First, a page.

Over the last 25 years Tjapukai Aboriginal Park has allowed visitors to experience many facets of the Tjapukai people’s culture, and interact and learn more about the Tjapukai way of life and traditional practice.
Born in the basement of a shopping centre in Kuranda in 1987, the Tjapukai story is nothing short of phenomenal. In 1987, Don and Judy Freeman, international theatre artists along with partners David and Cindy Hudson and 5 local Tjapukai men; Willie Brim, Alby Baird, Wayne Nicols, Irwin Riley, Neville Hobbler and Dion Riley created the first Aboriginal dance theatre. The first ever opportunity for tourist visitors to experience and interact with a 40,000 year old culture. A dream which combined a love of the theatre and a rich ancient culture. They produced a one hour play that harnessed the spirit of the “BAMA” and presented it with love, humour and compassion. The show opened at a time when no one was sure what it would mean to present the Indigenous culture through tourism.
Tjapukai Aboriginal Cultural Park is situated on a 25 acre site, it’s current location and it’s some 15 minutes north of Cairns. The park’s majority shareholders became the Aboriginal tribal councils, the area’s original landholders. Ensuring that the benefits of cultural tourism are conferred directly back to the people, the ‘BAMA’ of the rainforest.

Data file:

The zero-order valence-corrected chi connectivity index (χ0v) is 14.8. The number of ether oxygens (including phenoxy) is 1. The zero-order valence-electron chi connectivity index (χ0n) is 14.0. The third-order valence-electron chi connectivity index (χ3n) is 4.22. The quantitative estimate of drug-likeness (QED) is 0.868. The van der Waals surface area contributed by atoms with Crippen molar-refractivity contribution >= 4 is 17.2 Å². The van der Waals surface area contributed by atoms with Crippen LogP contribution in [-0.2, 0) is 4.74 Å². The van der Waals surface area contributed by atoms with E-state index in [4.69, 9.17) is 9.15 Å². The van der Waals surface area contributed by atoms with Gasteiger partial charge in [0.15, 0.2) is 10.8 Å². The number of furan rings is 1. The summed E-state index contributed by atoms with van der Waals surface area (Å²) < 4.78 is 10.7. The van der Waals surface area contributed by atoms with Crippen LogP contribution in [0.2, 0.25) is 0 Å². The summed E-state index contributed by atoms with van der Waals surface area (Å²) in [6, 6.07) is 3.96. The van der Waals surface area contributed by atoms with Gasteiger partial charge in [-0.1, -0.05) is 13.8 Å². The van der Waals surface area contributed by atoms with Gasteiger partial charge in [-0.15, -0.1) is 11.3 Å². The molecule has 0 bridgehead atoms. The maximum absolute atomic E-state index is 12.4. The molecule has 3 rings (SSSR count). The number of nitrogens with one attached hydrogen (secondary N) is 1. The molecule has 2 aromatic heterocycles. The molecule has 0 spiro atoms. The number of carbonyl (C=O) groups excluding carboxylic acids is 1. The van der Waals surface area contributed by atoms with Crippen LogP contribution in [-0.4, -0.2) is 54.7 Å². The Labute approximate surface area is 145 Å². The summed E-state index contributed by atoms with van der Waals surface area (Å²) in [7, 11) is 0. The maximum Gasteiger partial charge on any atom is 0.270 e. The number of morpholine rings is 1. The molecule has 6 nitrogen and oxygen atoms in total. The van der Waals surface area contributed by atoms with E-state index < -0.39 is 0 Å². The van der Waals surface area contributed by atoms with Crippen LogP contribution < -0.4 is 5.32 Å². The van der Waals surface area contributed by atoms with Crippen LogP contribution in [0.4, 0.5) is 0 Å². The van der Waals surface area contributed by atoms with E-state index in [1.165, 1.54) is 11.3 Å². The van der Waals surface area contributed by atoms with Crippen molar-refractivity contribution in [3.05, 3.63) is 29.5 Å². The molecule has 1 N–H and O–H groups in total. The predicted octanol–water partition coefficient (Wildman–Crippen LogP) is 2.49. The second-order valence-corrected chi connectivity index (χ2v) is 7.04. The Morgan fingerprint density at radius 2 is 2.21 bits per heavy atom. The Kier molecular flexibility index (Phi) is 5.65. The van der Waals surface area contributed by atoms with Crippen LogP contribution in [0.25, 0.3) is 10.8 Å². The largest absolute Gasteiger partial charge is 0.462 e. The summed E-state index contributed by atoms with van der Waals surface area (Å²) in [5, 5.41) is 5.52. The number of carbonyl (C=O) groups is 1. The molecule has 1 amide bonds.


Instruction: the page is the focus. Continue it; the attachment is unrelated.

As a tourist attraction Tjapukai enlightens and entertains audiences, crossing cultural barriers and engendering a warm feeling of simpatico and positive regard for a rich and ancient culture and it’s descendants in a modern world.
Tjapukai has won more than 200 awards and today, after 25 years of operations is recognised as the national ambassador for Australia’s Aboriginal cultural tourism. The success of Tjapukai has also encouraged the formation of other Aboriginal dance groups in the Tropical North Queensland region, which has created even more new jobs for Aboriginal people in the tourism industry.
Currently the park is undergoing a major revitalisation project which will see $12m spent on upgrading, renewing and introducing new aspects to the depiction of Australian Indigenous Culture through Tjapukai.
Tjapukai is an incredible success story and the flagship for marketing Australia’s Indigenous culture internationally.